Image: NASA/Hubble Heritage Team
Most of what we know about how galaxies evolve comes from observations of a single type: so-called Seyfert galaxies (see image). Scientists believe that supermassive black holes at the cores of these systems drive galaxy formation. New findings published in this week's issue of Astrophysical Journal Letters, however, indicates that many of these central black holes may be less powerful than previously thought.
Scientists break Seyfert galaxies into two groups: Seyfert 1 galaxies display bright energetic emissions from their black holes; Seyfert 2 galaxies do not. To explain the difference, some have suggested that a donut-shaped cloud of gas and dust surrounding the black hole simply obscures its view from Earth. But Hien Tran of Johns Hopkins University, who conducted the study, found that instead, some Seyfert 2 galaxies may actually contain black holes that are less active than those found in Seyfert 1 galaxies.
Tran looked at data from 50 Seyfert 2 galaxies and found that, based on a spectroscopic analysis of their polarized light, only half resembled Seyfert 1 galaxies. "The other half of these galaxies, though, don't seem to fit the model," he says. "The signature of the central black hole's activity doesn't appear even when you observe the galaxy in polarized light." For the time being, Tran has christened these galaxies "pure Seyfert 2 galaxies," or "pure S2s."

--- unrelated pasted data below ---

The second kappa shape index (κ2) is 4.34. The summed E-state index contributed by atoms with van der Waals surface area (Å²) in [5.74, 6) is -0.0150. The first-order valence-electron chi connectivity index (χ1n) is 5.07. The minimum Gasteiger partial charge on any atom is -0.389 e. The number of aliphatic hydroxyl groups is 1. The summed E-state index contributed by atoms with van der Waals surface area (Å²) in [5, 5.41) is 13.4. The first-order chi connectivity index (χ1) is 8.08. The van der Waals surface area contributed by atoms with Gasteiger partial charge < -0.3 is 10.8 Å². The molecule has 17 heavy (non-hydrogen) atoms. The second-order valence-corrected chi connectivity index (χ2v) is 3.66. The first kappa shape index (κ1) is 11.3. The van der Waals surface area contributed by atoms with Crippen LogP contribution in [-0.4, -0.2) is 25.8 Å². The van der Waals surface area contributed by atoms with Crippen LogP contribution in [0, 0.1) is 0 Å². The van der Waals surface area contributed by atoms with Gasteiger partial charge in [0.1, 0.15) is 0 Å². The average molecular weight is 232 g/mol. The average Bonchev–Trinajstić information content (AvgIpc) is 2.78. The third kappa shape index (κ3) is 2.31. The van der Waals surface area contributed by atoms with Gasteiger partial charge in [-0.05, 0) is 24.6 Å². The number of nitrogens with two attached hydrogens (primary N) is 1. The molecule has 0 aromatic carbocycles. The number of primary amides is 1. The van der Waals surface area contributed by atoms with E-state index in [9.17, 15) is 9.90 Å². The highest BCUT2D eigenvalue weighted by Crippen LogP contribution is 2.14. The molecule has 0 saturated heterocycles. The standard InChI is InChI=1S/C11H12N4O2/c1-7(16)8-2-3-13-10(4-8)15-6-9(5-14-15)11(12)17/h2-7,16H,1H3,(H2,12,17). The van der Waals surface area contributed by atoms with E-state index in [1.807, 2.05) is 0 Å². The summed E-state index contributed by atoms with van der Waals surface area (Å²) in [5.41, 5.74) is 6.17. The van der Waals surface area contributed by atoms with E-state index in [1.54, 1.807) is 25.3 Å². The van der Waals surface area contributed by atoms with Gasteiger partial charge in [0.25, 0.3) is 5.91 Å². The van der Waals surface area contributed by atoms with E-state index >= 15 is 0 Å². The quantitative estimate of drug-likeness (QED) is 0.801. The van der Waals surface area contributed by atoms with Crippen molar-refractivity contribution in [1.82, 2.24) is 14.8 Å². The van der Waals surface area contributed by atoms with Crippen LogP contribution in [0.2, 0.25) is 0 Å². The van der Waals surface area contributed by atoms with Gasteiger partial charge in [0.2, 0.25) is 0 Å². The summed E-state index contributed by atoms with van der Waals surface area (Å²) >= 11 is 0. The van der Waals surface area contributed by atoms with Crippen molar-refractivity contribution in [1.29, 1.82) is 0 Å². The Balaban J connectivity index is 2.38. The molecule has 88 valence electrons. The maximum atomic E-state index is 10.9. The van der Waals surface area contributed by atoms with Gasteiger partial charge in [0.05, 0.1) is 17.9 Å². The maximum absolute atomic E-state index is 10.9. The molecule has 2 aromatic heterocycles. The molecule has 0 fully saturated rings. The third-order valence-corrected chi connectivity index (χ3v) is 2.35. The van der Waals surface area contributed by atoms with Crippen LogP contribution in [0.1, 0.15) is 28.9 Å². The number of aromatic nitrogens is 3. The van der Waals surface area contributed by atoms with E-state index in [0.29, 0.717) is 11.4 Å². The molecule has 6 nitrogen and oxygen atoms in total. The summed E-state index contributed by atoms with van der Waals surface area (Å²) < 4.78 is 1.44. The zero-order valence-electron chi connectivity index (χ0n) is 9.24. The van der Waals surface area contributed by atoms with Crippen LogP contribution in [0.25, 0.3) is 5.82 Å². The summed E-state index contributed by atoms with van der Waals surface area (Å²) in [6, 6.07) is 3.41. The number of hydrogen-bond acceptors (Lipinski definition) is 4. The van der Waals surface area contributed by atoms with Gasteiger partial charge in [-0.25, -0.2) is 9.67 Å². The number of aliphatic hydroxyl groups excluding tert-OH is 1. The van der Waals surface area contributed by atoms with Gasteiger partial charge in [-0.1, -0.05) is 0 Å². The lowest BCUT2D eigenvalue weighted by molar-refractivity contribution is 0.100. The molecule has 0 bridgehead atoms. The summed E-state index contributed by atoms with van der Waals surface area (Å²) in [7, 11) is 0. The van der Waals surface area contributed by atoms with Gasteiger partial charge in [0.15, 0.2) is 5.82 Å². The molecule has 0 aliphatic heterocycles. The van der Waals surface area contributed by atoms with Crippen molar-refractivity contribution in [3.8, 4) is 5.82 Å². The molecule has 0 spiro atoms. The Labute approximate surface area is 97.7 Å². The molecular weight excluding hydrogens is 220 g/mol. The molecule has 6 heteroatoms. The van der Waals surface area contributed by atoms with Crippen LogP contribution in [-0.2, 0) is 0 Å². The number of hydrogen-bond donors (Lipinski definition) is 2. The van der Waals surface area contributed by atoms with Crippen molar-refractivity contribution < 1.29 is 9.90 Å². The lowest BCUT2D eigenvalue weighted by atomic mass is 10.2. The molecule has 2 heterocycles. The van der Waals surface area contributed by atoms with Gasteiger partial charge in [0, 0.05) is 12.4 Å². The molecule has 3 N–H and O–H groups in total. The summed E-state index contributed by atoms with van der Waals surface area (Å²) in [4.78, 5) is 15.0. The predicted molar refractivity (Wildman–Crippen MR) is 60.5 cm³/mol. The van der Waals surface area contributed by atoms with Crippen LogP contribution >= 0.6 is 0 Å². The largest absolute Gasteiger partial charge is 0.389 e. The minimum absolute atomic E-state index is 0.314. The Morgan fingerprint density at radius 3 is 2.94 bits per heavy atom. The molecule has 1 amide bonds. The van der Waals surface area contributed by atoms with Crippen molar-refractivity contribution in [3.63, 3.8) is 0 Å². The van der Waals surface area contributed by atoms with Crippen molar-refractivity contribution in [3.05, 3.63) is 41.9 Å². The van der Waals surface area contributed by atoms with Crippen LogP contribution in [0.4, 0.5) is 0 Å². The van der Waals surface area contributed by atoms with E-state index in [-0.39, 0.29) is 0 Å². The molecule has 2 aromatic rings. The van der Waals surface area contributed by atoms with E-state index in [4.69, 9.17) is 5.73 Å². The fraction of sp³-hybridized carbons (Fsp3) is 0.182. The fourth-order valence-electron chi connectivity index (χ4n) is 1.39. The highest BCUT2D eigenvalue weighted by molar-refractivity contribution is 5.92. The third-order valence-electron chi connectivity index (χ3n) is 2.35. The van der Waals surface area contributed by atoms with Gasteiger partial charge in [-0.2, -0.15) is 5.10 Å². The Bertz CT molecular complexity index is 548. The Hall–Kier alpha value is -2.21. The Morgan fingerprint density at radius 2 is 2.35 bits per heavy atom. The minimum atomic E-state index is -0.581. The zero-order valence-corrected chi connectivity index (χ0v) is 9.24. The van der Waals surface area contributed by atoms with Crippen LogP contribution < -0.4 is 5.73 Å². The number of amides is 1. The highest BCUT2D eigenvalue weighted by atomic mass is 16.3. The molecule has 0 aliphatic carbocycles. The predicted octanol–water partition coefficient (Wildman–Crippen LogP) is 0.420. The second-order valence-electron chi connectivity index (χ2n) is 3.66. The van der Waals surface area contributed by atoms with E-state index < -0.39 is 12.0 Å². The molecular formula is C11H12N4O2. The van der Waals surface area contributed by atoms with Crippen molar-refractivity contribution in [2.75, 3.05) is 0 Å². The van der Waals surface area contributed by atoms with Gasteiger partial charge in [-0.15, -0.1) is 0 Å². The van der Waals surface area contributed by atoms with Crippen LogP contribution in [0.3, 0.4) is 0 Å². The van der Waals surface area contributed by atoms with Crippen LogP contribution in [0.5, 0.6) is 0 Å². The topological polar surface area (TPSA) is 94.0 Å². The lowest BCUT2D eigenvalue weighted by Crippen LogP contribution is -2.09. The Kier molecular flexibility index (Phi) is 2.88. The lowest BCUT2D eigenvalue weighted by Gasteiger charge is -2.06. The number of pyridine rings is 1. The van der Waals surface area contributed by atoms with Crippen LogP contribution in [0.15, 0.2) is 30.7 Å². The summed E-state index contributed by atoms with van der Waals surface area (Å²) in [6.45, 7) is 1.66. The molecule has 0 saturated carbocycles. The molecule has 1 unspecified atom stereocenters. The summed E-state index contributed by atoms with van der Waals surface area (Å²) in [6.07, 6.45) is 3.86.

Tran also looked at infrared emissions from pure S2s and concluded that, on average, they were cooler than the other Seyfert galaxies. "This correlates well with the idea that pure S2s may have a less active central black hole," he says. "Less active central black holes should heat up the surrounding gas and dust less than active black holes."